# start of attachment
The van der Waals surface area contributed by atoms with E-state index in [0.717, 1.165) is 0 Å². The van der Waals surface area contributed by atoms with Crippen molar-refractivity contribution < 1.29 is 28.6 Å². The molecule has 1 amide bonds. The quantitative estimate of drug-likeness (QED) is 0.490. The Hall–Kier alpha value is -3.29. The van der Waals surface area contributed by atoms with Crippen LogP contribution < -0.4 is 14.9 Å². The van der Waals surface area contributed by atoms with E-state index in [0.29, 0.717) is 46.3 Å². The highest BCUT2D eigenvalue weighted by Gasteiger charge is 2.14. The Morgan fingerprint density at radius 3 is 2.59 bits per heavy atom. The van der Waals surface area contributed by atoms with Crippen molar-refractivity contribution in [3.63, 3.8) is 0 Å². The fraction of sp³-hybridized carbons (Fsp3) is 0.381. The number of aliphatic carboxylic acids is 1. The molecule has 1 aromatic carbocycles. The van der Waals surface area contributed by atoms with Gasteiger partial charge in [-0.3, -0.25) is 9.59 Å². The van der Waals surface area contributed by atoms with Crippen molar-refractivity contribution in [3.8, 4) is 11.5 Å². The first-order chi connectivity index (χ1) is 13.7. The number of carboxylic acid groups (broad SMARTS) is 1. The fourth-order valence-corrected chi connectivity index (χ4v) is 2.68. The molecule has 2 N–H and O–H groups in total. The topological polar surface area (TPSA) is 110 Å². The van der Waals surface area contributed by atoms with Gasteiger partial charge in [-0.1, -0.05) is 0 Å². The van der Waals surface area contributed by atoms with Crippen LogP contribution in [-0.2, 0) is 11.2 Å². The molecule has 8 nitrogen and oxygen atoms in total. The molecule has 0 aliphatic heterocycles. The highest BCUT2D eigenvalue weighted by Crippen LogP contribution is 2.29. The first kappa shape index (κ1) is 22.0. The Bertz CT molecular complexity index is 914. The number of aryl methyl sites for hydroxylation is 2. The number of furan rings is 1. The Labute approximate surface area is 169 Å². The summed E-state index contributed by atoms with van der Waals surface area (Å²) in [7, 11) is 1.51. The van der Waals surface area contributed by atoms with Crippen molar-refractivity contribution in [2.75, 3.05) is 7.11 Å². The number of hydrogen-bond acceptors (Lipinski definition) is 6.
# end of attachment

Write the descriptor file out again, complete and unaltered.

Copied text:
The van der Waals surface area contributed by atoms with E-state index in [0.717, 1.165) is 0 Å². The van der Waals surface area contributed by atoms with Crippen molar-refractivity contribution < 1.29 is 28.6 Å². The molecule has 1 amide bonds. The quantitative estimate of drug-likeness (QED) is 0.490. The Hall–Kier alpha value is -3.29. The van der Waals surface area contributed by atoms with Crippen LogP contribution < -0.4 is 14.9 Å². The van der Waals surface area contributed by atoms with E-state index in [0.29, 0.717) is 46.3 Å². The highest BCUT2D eigenvalue weighted by Gasteiger charge is 2.14. The Morgan fingerprint density at radius 3 is 2.59 bits per heavy atom. The van der Waals surface area contributed by atoms with Crippen molar-refractivity contribution in [3.63, 3.8) is 0 Å². The fraction of sp³-hybridized carbons (Fsp3) is 0.381. The number of aliphatic carboxylic acids is 1. The molecule has 1 aromatic carbocycles. The van der Waals surface area contributed by atoms with Gasteiger partial charge in [-0.3, -0.25) is 9.59 Å². The van der Waals surface area contributed by atoms with Crippen molar-refractivity contribution in [3.8, 4) is 11.5 Å². The first-order chi connectivity index (χ1) is 13.7. The number of carboxylic acid groups (broad SMARTS) is 1. The fourth-order valence-corrected chi connectivity index (χ4v) is 2.68. The molecule has 2 N–H and O–H groups in total. The topological polar surface area (TPSA) is 110 Å². The van der Waals surface area contributed by atoms with Gasteiger partial charge in [-0.1, -0.05) is 0 Å². The van der Waals surface area contributed by atoms with Crippen LogP contribution in [-0.2, 0) is 11.2 Å². The molecule has 8 nitrogen and oxygen atoms in total. The molecule has 0 aliphatic heterocycles. The highest BCUT2D eigenvalue weighted by Crippen LogP contribution is 2.29. The first kappa shape index (κ1) is 22.0. The Bertz CT molecular complexity index is 914. The number of aryl methyl sites for hydroxylation is 2. The number of furan rings is 1. The Labute approximate surface area is 169 Å². The summed E-state index contributed by atoms with van der Waals surface area (Å²) in [7, 11) is 1.51. The van der Waals surface area contributed by atoms with Crippen molar-refractivity contribution in [2.75, 3.05) is 7.11 Å². The number of hydrogen-bond acceptors (Lipinski definition) is 6.